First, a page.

The research team hopes that in the long term, clinics can produce its multifunctional, controllable patches themselves using a 3D printer, and activate the patches directly on patients with very bright, green LEDs. "The shape of the patch as well as the concentration of the zinc oxide particles and the type of protein can be individually adjusted by 3D printing," said first author Dr. Leonard Siebert, who just completed his PhD on innovative 3D-printing methods at Kiel University. During a research stay of several months at the renowned Harvard Medical School in Boston, the materials scientist researched in the working group of Professor Su Ryon Shin, who produces medical hydrogels using special biological 3D printers. "Our particles have a tetrapodal shape, i.e. they consist of several ‘arms’. This means that many of our important proteins can be applied to them, but they do not fit through conventional print nozzles," said Siebert to describe one of the challenges of their approach. In Boston, he finally developed a method to print the zinc oxide particles from his Kiel working group together with the hydrogels.

Photo
In tests, the hydrogel patch demonstrated its antibacterial efficacy against two typical wound germs: with Pseudomonas aeruginosa (right), significantly fewer bacteria have colonised the area directly around the patch after 72 hours (dotted circle). With Staphylococcus aureus (left), the bacteria have even disappeared completely from the area directly around the patch (dark grey circle).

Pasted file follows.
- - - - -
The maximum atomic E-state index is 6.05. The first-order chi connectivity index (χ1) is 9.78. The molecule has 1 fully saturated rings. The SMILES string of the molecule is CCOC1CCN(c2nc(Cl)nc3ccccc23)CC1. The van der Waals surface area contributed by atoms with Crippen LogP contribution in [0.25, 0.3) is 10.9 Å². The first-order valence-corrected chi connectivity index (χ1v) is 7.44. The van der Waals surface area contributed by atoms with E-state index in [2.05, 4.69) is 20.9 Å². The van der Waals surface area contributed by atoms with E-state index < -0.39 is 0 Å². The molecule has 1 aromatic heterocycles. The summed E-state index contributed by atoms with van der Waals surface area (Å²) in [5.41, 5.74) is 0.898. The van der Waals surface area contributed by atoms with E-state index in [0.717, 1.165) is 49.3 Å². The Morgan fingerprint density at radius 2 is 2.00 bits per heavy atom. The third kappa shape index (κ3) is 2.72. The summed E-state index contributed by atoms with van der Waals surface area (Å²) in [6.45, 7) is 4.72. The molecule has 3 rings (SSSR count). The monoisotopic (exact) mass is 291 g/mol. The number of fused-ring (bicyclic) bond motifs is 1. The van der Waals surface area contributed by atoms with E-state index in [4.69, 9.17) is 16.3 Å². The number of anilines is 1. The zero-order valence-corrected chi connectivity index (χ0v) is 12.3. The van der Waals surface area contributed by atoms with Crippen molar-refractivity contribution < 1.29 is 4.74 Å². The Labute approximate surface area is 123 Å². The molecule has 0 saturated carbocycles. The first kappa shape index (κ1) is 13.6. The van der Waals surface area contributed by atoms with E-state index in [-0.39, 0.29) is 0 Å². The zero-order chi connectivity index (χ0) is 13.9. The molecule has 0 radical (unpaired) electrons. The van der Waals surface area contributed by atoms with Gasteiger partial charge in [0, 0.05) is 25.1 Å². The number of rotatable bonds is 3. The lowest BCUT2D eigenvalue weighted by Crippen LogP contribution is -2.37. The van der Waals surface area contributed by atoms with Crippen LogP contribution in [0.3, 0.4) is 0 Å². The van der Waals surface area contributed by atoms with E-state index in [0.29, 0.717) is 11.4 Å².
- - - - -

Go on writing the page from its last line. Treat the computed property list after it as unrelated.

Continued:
Source: Gregor Maschkowitz

In addition, the Kiel materials scientists worked closely with Professor Helmut Fickenscher, a specialist in infection medicine at the CAU and the UKSH. He and his team tested the antibacterial properties of the patch: they put it on a bacterial biofilm for 72 hours and discovered that the bacteria do not proliferate within a radius of several millimetres around the patch. "For this test, we used two typical wound germs with two entirely different structures: Staphylococcus aureus and Pseudomonas aeruginosa. The patch demonstrated a therapeutic effect for both fundamental types, which suggests a universal effect,” summarised Dr Gregor Maschkowitz, medical microbiologist at the UKSH. Further in vivo tests were conducted at the NBM Global Research Center for Regenerative Medicine at Dankook University, South Korea. The initial results there also indicate good tolerability of the patch and improved wound healing.

"This patch is an exciting concept for personalised medicine, to treat people using customised treatments as precisely, effectively and gently as possible. It is a tangible example of the promising potential of collaboration between medicine and materials science, which will become increasingly important in the future," said Professor Fickenscher about the interdisciplinary cooperation project. Now that the initial tests have shown that their concept works well in principle, the researchers want to improve the control using light even further, so that patients can be offered even more effective personalised wound treatment in future.